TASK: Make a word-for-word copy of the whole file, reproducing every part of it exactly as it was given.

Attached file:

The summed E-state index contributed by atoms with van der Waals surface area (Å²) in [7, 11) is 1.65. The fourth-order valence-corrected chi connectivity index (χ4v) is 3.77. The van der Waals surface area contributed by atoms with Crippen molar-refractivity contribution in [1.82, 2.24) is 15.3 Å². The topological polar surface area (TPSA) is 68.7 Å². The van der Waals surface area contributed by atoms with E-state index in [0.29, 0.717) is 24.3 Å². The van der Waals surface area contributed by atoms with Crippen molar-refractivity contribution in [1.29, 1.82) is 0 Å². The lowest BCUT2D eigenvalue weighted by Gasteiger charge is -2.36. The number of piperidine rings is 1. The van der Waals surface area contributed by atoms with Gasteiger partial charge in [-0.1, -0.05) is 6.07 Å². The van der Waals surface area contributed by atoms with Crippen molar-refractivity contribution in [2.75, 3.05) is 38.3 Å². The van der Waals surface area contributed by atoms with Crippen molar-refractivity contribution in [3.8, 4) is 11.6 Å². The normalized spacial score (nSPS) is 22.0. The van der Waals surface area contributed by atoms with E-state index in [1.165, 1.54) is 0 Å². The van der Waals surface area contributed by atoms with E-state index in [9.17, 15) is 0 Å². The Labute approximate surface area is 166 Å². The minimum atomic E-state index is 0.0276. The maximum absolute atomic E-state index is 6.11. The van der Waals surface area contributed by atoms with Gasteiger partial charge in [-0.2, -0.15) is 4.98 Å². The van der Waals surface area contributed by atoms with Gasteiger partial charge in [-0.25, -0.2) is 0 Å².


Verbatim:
The summed E-state index contributed by atoms with van der Waals surface area (Å²) in [7, 11) is 1.65. The fourth-order valence-corrected chi connectivity index (χ4v) is 3.77. The van der Waals surface area contributed by atoms with Crippen molar-refractivity contribution in [1.82, 2.24) is 15.3 Å². The topological polar surface area (TPSA) is 68.7 Å². The van der Waals surface area contributed by atoms with E-state index in [0.29, 0.717) is 24.3 Å². The van der Waals surface area contributed by atoms with Crippen molar-refractivity contribution in [1.29, 1.82) is 0 Å². The lowest BCUT2D eigenvalue weighted by Gasteiger charge is -2.36. The number of piperidine rings is 1. The van der Waals surface area contributed by atoms with Gasteiger partial charge in [-0.1, -0.05) is 6.07 Å². The van der Waals surface area contributed by atoms with Crippen molar-refractivity contribution in [2.75, 3.05) is 38.3 Å². The van der Waals surface area contributed by atoms with Crippen molar-refractivity contribution in [3.8, 4) is 11.6 Å². The normalized spacial score (nSPS) is 22.0. The van der Waals surface area contributed by atoms with E-state index in [1.165, 1.54) is 0 Å². The van der Waals surface area contributed by atoms with E-state index in [9.17, 15) is 0 Å². The Labute approximate surface area is 166 Å². The minimum atomic E-state index is 0.0276. The maximum absolute atomic E-state index is 6.11. The van der Waals surface area contributed by atoms with Gasteiger partial charge in [-0.2, -0.15) is 4.98 Å². The van der Waals surface area contributed by atoms with Gasteiger partial charge in [-0.25, -0.2) is 0 Å².